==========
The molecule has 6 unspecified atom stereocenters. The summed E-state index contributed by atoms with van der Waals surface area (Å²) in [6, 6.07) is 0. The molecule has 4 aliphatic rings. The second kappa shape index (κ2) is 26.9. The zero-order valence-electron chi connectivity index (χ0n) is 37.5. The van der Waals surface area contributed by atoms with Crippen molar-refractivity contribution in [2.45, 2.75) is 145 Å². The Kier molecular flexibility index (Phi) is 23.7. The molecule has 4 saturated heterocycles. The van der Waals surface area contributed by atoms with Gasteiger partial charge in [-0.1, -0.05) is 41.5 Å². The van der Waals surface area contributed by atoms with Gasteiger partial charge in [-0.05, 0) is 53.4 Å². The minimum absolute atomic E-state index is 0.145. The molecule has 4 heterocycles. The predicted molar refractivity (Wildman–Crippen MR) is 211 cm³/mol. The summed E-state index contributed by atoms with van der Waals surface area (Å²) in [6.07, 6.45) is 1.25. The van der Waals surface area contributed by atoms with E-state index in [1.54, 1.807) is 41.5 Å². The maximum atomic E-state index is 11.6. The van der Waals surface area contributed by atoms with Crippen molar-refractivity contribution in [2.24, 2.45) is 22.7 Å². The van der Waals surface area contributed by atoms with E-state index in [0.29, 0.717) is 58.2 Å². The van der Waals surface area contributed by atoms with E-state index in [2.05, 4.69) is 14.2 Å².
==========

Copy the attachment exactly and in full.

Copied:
The molecule has 6 unspecified atom stereocenters. The summed E-state index contributed by atoms with van der Waals surface area (Å²) in [6, 6.07) is 0. The molecule has 4 aliphatic rings. The second kappa shape index (κ2) is 26.9. The zero-order valence-electron chi connectivity index (χ0n) is 37.5. The van der Waals surface area contributed by atoms with Crippen molar-refractivity contribution in [2.45, 2.75) is 145 Å². The Kier molecular flexibility index (Phi) is 23.7. The molecule has 4 saturated heterocycles. The van der Waals surface area contributed by atoms with Gasteiger partial charge in [-0.1, -0.05) is 41.5 Å². The van der Waals surface area contributed by atoms with Gasteiger partial charge in [-0.05, 0) is 53.4 Å². The minimum absolute atomic E-state index is 0.145. The molecule has 4 heterocycles. The predicted molar refractivity (Wildman–Crippen MR) is 211 cm³/mol. The summed E-state index contributed by atoms with van der Waals surface area (Å²) in [6.07, 6.45) is 1.25. The van der Waals surface area contributed by atoms with E-state index in [1.54, 1.807) is 41.5 Å². The maximum atomic E-state index is 11.6. The van der Waals surface area contributed by atoms with Crippen molar-refractivity contribution in [2.24, 2.45) is 22.7 Å². The van der Waals surface area contributed by atoms with E-state index in [0.29, 0.717) is 58.2 Å². The van der Waals surface area contributed by atoms with E-state index in [2.05, 4.69) is 14.2 Å².